PET Scans: The Procedure, Risks, Indications, and More

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PET
Wondering what a PET scan is? Here is your quick guide to what it is, its indications, risks, how it’s done and more.

What is a PET scan?

A PET scan or Positron Emission Tomography scan is a special type of imaging technique used to assess the metabolic or biochemical function of your cells and organs. A dye that contains radioactive tracers is administered to the body, usually as an injection. The tracer gets distributed in the body through the blood and any abnormality can be detected based on the variations in the distribution of the tracer.

Why is a PET scan done?

To diagnose cancer and analyse its metastatic spread, identify organs exhibiting suboptimal function, and assess specific brain disorders such as Alzheimer’s disease and certain tumors.

What are the risks of a PET scan?

A PET scan may expose you to a mild amount of radiation. Although the risk from this radiation is low, if you’re pregnant, it may expose your unborn child to radiation. Additionally, if you are breastfeeding, your breastfed child can get exposed to radiation through the breast milk. There is also a mild risk of an allergic reaction to the dye.
PET scan

How do I prepare for a PET scan?

If you’re advised to undergo a PET scan, you should inform the your doctor in advance about any history of allergies, medical history of any significant ailments such as diabetes, and the list of medicines that you take. You also need to inform the doctor if you suspect that you are pregnant, if you are breastfeeding, or if you have claustrophobia.

If you are scheduled to undergo a PET scan, your doctor will give you detailed instructions on how to prepare for the scan. These instructions usually include:

  • You will be advised to refrain from strenuous exercises for a few days before the procedure
  • You will be advised to stop eating for 4 to 6 hours before the procedure

What happens during a PET scan?

Before the scan, you will be asked to switch from your regular clothing to a hospital gown and to empty your bladder.

You will be injected with the tracer and will be asked to wait for nearly an hour for the tracer to get absorbed and distributed in the body.

After this, you will be asked to lie down on a bed in the scan room. The bed slides into the scanner, which is shaped like a tunnel, where your scanning is done.

To improve the diagnostic quality of the final image, a PET scan is usually combined with a CT or MRI. PET/CT usually takes around 30 minutes, and PET/MRI usually takes around 45 minutes to complete. You will have to stay still during the entire procedure.

If you have claustrophobia, inform your doctor in advance. You can keep your eyes closed or listen to music to overcome the claustrophobia. If your condition is severe, the doctor may prescribe mild sedatives to help you relax.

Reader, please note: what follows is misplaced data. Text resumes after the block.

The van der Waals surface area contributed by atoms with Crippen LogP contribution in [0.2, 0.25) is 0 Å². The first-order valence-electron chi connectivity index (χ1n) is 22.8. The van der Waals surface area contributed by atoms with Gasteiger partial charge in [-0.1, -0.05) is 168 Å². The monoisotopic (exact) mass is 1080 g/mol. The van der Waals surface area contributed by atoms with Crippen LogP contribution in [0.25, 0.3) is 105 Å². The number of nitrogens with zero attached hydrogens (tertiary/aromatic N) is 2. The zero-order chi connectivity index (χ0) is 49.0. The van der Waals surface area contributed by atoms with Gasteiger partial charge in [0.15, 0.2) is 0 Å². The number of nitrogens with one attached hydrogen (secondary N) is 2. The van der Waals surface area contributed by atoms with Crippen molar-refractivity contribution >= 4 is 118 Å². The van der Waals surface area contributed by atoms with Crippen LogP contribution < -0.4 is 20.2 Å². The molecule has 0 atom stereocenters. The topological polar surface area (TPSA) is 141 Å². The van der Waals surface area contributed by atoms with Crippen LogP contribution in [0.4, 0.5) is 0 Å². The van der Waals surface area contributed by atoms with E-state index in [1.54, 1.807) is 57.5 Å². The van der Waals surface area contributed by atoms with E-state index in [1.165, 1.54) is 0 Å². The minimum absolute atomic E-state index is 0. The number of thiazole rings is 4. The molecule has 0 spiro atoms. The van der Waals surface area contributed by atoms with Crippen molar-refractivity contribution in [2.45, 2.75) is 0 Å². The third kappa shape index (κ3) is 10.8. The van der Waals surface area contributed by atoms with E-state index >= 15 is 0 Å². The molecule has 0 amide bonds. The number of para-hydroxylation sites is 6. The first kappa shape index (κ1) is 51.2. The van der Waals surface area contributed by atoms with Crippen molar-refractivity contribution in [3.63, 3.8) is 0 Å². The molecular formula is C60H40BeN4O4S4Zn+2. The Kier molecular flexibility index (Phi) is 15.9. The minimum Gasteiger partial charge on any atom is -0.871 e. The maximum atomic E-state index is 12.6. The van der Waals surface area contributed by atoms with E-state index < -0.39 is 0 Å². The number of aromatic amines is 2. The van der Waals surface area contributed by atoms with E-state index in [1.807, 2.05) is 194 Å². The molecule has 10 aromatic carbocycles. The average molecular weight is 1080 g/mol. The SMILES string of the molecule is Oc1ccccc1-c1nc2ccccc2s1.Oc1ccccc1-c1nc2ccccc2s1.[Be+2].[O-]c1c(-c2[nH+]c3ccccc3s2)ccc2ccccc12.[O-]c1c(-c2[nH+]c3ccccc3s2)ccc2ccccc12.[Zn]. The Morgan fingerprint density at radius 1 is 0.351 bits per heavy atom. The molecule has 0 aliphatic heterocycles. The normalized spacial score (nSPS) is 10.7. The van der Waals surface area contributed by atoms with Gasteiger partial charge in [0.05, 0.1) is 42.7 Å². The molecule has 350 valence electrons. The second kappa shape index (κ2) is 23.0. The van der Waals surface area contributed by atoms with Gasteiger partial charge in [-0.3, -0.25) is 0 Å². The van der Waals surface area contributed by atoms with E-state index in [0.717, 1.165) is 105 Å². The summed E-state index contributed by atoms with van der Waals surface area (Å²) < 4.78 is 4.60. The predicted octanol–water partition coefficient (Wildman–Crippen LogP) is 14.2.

Following the procedure, you will be discharged from the scan room and advised to drink plenty of water to flush out the tracer from the body.

Your radiology specialist will issue a report after studying the computer-generated images carefully.

What differentiates a PET scan from a CT or MRI scan?

CT and MRI scans detect any change in the structure and appearance of various tissues in the body. The X-ray radiation in the case of CT and the magnetic field in the case of MRI originate outside the body. A PET scan ,on the other hand, shows the functional and biochemical status of the body structures. The source of energy originates through the breakdown (radioactive decay) of the tracer, which is within the body of the person who is being scanned.

The changes in the functional and biochemical properties begin much before there are any evident changes in the appearance of the tissues. Hence, PET scans can detect abnormalities at a much earlier stage than CT or MRI.

Will undergoing a PET scan during pregnancy affect my baby?

PET scans are usually not advised during pregnancy. However, if the scan is inevitable for diagnosis, you should not refuse it. Past research has revealed that the amount of radiation to the baby in the womb of a mother who is undergoing a PET scan is very minimal, and they are born without any visible defects. Your doctor would advise a PET scan during pregnancy only if the benefits outweigh the risks. However, you must inform the doctor in advance if you are pregnant.
Dr. Sosa
WRITTEN BY

Dr. Sosa

MDS

An oral physician turned medical writer who writes profoundly about medicine and diseases. Read her contributions and writings about various healthcare topics.

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